If I understood it correctly, "ابنَك" is the form used when you're talking to a male who has a son, and "ابنِك" when you're talking to a female who has a son. The pronoun forms "you/your" are gender neutral in English, but in Arabic you have different forms of "you" depending on the gender of your interlocutor. But other users have pointed out that the vowels chosen by Duolingo are not appropriated in current dialects or standard Arabic.
It is not a question of gender here, but a question of whether "son" is the subject of the sentence or not. - In our case, "son" is the subject, so the correct form is "ibnUk" - It could have been 'ibnAk" if "son" was the object (ex: you saw people: "وَرَأَيْتَ النَّاسَ") - A word lasts with "I" after some prepositions like: Major prepositions: li - لِـ = to (in order to) / bi - بِـ = with, by means of / ka - كَـ = like (for comparison) / fî - في = in / min - مِنْ = from (origin or material) / 3an - عَنْ = about, regarding /alâ - عَلى = on / 'ilâ - إِلى = to (destination) / Hattâ - حَتَّى = until / wa - وَ : and Other prepositions: /mundu - مُنْذُ : since / ma3a - مَعَ = with / 3inda - عِنْدَ = to localize an object that someone possess: "عِنْدَ الْوَلَدِ كُرةٌ" means the boy has a ballon Link (in French): https://monsieurboursier.fr/arabe/grammaire/particule/preposition.html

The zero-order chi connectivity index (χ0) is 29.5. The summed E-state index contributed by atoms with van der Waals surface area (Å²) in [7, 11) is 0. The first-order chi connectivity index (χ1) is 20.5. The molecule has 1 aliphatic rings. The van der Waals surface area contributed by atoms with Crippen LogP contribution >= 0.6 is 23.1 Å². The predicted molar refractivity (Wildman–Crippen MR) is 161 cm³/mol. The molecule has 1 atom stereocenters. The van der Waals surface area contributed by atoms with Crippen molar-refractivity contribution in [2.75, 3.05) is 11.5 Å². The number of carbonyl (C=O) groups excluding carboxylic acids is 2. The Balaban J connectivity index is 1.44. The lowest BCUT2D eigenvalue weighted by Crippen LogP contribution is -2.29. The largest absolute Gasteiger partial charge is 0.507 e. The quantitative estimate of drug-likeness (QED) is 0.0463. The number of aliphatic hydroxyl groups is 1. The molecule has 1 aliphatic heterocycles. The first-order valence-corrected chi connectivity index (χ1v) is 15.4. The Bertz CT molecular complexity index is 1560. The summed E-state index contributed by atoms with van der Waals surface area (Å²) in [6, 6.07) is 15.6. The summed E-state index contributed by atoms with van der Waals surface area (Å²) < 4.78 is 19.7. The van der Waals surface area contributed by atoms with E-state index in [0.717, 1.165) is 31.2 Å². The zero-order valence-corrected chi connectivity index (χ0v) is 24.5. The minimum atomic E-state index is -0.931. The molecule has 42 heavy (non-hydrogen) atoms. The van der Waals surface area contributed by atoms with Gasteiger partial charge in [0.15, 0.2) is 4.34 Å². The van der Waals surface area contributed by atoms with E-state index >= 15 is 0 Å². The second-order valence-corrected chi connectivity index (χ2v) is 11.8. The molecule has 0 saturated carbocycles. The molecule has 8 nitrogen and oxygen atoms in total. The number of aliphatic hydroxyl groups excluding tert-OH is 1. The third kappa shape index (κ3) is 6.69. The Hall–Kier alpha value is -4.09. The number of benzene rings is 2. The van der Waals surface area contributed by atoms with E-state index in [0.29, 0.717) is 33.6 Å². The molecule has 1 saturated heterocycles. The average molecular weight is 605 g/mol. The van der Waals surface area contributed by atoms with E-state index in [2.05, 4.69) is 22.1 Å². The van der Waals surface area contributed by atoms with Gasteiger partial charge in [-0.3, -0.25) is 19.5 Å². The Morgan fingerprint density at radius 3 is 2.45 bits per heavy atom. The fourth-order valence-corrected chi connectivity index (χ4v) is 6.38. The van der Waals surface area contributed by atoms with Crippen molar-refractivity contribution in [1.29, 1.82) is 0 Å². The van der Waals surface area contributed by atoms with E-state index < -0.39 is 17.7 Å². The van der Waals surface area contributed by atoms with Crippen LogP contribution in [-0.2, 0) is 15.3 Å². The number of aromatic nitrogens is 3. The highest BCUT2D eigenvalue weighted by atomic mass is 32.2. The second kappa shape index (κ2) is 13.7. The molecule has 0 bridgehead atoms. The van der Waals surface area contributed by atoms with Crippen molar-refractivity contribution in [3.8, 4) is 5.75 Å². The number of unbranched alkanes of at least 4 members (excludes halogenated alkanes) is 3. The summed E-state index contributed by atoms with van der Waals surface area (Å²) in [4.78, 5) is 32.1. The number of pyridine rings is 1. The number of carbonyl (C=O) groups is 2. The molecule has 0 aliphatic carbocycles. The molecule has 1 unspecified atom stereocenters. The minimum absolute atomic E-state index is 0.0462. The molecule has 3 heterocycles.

- As to the gender, what changes is not the vowel of the noun but he vowel of the pronoun targeted, so here the letter "k" Translation of "your apple": For a female: tufahatuki For a male: tufahatuka It follows the same logic as "Anti" (you for female) or "Anta" (you for male)
@ArabicFrench - you are 100% correct. Ibnuka = your son (nominative, when addressing a male); Ibnuki = your son (nominative, when addressing a female). But that's in fusHa or MSA. But @Prof.David is also correct. In spoken dialects, the fatHa or the kasra on the kaf (Ibnuka or Ibnuki; denoting whether addressing a male or female), is shifted to the final consonant of the noun itself and it becomes Ibnaka = your son, when talking to a male or Ibnika = your son, when talking to a female. This makes the noun's case indeterminate. But hey, this is spoken dialect now. Convenience matters more than 100% exact grammar! :-)
Thank you very much, as a North African dialect speaker I really did not know that rule of Middle Eastern dialect! (in our dialect sometimes we don't even bother to make the grammatical difference between a male or a female x) ) It really shows to what extent fusHa Arabic and dialects are very different! Thanks
Thank you very much, Rajas Daithankar, for explaining this so well. Other contributors have simply criticised Duolingo and corrected eg ibnak/ibnik to ibnuka/ibnuki without explaining why, leaving us ignoramuses in the dark and puzzled why Duolingo was teaching us "wrong". But now that we know the reason for it, we all feel much happier.